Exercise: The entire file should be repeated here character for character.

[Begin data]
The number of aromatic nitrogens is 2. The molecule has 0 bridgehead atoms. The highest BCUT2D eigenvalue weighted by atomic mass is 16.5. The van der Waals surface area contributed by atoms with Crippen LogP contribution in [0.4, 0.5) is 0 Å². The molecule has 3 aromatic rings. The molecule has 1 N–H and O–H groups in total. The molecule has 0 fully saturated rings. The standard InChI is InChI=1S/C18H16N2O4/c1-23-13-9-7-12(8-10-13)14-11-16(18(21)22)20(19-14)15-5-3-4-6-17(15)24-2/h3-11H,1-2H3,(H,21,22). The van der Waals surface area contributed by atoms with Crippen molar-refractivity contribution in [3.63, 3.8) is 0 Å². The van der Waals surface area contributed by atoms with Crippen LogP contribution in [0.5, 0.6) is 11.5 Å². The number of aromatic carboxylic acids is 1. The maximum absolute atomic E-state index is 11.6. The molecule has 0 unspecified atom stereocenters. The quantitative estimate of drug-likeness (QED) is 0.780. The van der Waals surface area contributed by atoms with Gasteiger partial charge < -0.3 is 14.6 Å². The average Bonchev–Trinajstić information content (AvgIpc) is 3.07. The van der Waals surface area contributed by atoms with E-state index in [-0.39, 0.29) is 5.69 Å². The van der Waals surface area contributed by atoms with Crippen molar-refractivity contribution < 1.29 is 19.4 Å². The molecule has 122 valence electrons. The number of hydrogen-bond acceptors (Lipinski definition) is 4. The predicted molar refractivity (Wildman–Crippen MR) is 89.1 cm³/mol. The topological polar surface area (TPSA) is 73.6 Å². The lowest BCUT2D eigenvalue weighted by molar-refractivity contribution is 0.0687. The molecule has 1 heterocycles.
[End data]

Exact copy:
The number of aromatic nitrogens is 2. The molecule has 0 bridgehead atoms. The highest BCUT2D eigenvalue weighted by atomic mass is 16.5. The van der Waals surface area contributed by atoms with Crippen LogP contribution in [0.4, 0.5) is 0 Å². The molecule has 3 aromatic rings. The molecule has 1 N–H and O–H groups in total. The molecule has 0 fully saturated rings. The standard InChI is InChI=1S/C18H16N2O4/c1-23-13-9-7-12(8-10-13)14-11-16(18(21)22)20(19-14)15-5-3-4-6-17(15)24-2/h3-11H,1-2H3,(H,21,22). The van der Waals surface area contributed by atoms with Crippen molar-refractivity contribution in [3.63, 3.8) is 0 Å². The van der Waals surface area contributed by atoms with Crippen LogP contribution in [0.5, 0.6) is 11.5 Å². The number of aromatic carboxylic acids is 1. The maximum absolute atomic E-state index is 11.6. The molecule has 0 unspecified atom stereocenters. The quantitative estimate of drug-likeness (QED) is 0.780. The van der Waals surface area contributed by atoms with Gasteiger partial charge < -0.3 is 14.6 Å². The average Bonchev–Trinajstić information content (AvgIpc) is 3.07. The van der Waals surface area contributed by atoms with E-state index in [-0.39, 0.29) is 5.69 Å². The van der Waals surface area contributed by atoms with Crippen molar-refractivity contribution < 1.29 is 19.4 Å². The molecule has 122 valence electrons. The number of hydrogen-bond acceptors (Lipinski definition) is 4. The predicted molar refractivity (Wildman–Crippen MR) is 89.1 cm³/mol. The topological polar surface area (TPSA) is 73.6 Å². The lowest BCUT2D eigenvalue weighted by molar-refractivity contribution is 0.0687. The molecule has 1 heterocycles.